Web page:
Environmental Protection Agency (EPA).
The Solid Waste Disposal Act, as amended, commonly referred to as the Resource Conservation and Recovery Act (RCRA), allows the Environmental Protection Agency (EPA) to authorize states to operate their hazardous waste management programs in lieu of the federal program. Utah has applied to EPA for final authorization of the changes to its hazardous waste program under RCRA. EPA has determined that these changes satisfy all requirements needed to qualify for final authorization and is authorizing Utah's changes through this final action.
This final authorization will become effective on May 23, 2008.Start Further Info
FOR FURTHER INFORMATION CONTACT:
Carl Daly, Solid and Hazardous Waste Program, EPA Region 8, 1595 Wynkoop Street, Denver, Colorado 80202, (303) 312-6416, firstname.lastname@example.org.End Further Info End Preamble Start Supplemental Information
A. Why Are Revisions to State Programs Necessary?
States that have received final authorization from EPA under RCRA section 3006(b), 42 U.S.C. 6926(b), must maintain a hazardous waste program that is equivalent to, consistent with, and no less stringent than the federal program. As the federal program changes, states must change their programs and ask EPA to authorize the changes. Changes to state programs may be necessary when federal or state statutory or regulatory authority is modified or when certain other changes occur. Most commonly, states must change their programs because of changes to EPA's regulations in 40 Code of Federal Regulations (CFR) Parts 124, 260 through 266, 268, 270, 273 and 279. Start Printed Page 29988
Utah initially received Final Authorization on October 10, 1984, effective October 24, 1984 (49 FR 39683) to implement its base hazardous waste management program. Utah received authorization for revisions to its program on February 21, 1989 (54 FR 7417), effective March 7, 1989; May 23, 1991 (56 FR 23648) and August 6, 1991 (56 FR 37291), both effective July 22, 1991; May 15, 1992 (57 FR 20770), effective July 14, 1992; February 12, 1993 (58 FR 8232) and May 5, 1993 (58 FR 26689), both effective April 13, 1993; October 14, 1994 (59 FR 52084), effective December 13, 1994; May 20, 1997 (62 FR 27501), effective July 21, 1997; January 13, 1999 (64 FR 02144), effective March 15, 1999; October 16, 2000 (65 FR 61109), effective January 16, 2001; May 7, 2002 (67 FR 30599), effective July 7, 2002; and June 11, 2003 (68 FR 34829), effective June 11, 2003.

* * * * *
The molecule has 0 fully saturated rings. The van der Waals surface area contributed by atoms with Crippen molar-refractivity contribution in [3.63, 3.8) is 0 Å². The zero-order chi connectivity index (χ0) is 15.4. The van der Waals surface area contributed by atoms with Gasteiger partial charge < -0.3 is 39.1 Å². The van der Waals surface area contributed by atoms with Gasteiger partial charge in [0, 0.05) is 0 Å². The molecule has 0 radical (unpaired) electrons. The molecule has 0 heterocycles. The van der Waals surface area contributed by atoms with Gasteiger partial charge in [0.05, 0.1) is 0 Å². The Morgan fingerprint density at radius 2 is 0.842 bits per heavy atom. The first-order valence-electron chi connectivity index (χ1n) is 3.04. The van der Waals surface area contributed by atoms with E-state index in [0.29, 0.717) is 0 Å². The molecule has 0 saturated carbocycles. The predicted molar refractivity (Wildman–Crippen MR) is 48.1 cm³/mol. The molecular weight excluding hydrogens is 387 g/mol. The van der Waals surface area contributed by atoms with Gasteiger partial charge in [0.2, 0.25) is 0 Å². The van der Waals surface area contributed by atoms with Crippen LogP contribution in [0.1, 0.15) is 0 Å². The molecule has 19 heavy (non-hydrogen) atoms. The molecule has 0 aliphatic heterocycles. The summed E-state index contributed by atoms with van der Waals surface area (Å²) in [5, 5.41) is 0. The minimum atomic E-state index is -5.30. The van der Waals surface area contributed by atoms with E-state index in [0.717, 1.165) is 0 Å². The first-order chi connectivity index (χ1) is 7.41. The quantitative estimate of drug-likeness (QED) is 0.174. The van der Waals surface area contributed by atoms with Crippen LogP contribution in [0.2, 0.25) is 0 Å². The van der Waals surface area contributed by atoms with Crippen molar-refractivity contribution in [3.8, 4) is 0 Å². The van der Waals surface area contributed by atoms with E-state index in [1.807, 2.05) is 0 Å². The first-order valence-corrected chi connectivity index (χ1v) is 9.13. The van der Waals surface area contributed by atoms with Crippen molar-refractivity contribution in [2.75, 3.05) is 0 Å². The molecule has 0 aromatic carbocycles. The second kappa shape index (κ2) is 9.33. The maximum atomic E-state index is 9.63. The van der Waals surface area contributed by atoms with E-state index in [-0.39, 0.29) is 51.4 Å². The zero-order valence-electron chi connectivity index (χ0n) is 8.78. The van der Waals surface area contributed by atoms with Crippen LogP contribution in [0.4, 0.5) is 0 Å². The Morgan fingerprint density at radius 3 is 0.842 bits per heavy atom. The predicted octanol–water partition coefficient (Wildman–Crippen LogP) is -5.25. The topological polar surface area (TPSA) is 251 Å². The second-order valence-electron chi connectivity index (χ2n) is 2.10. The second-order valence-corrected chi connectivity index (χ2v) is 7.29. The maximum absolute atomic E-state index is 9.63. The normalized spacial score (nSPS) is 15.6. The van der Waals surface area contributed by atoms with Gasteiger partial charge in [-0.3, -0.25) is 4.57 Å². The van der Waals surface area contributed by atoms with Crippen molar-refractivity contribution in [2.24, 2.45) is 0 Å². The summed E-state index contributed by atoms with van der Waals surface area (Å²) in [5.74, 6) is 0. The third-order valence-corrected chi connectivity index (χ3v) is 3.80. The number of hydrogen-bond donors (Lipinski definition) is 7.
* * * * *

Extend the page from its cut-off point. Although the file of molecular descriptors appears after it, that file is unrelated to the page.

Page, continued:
On September 30, 2003, Utah submitted a complete program revision application, seeking authorization of additional changes to its program in accordance with 40 CFR 271.21. On March 7, 2008, EPA published both an immediate final rule (73 FR 12277) granting Utah final authorization for these revisions to its federally authorized hazardous waste program, along with a companion proposed rule announcing EPA's proposal to grant such a final authorization (73 FR 12340). EPA announced in both notices that the immediate final rule and the proposed rule were subject to a thirty-day public comment period. The public comment period ended on April 7, 2008. Further, EPA stated in both notices that if it received adverse comments on its intent to authorize Utah's program revisions that it would (1) withdraw the immediate final rule; (2) proceed with the proposed rule as the basis for the receipt and evaluation of such comments, and (3) subsequently publish a final determination responding to such comments and announce its final decision as to whether or not to authorize Utah's program revisions. EPA did receive two adverse comments during the public comment period, and on April 23, 2008, EPA published a notice withdrawing the immediate final rule (73 FR 21843).
Today's action responds to the comments EPA received and publishes EPA's final determination granting Utah final authorization of its program revisions. Further background on EPA's immediate final rule and its tentative determination to grant authorization to Utah for its program revisions appears in the aforementioned Federal Register notices. The issues raised by the commenters are summarized and responded to in section B below.
B. What Were the Comments and Responses to EPA's Proposal?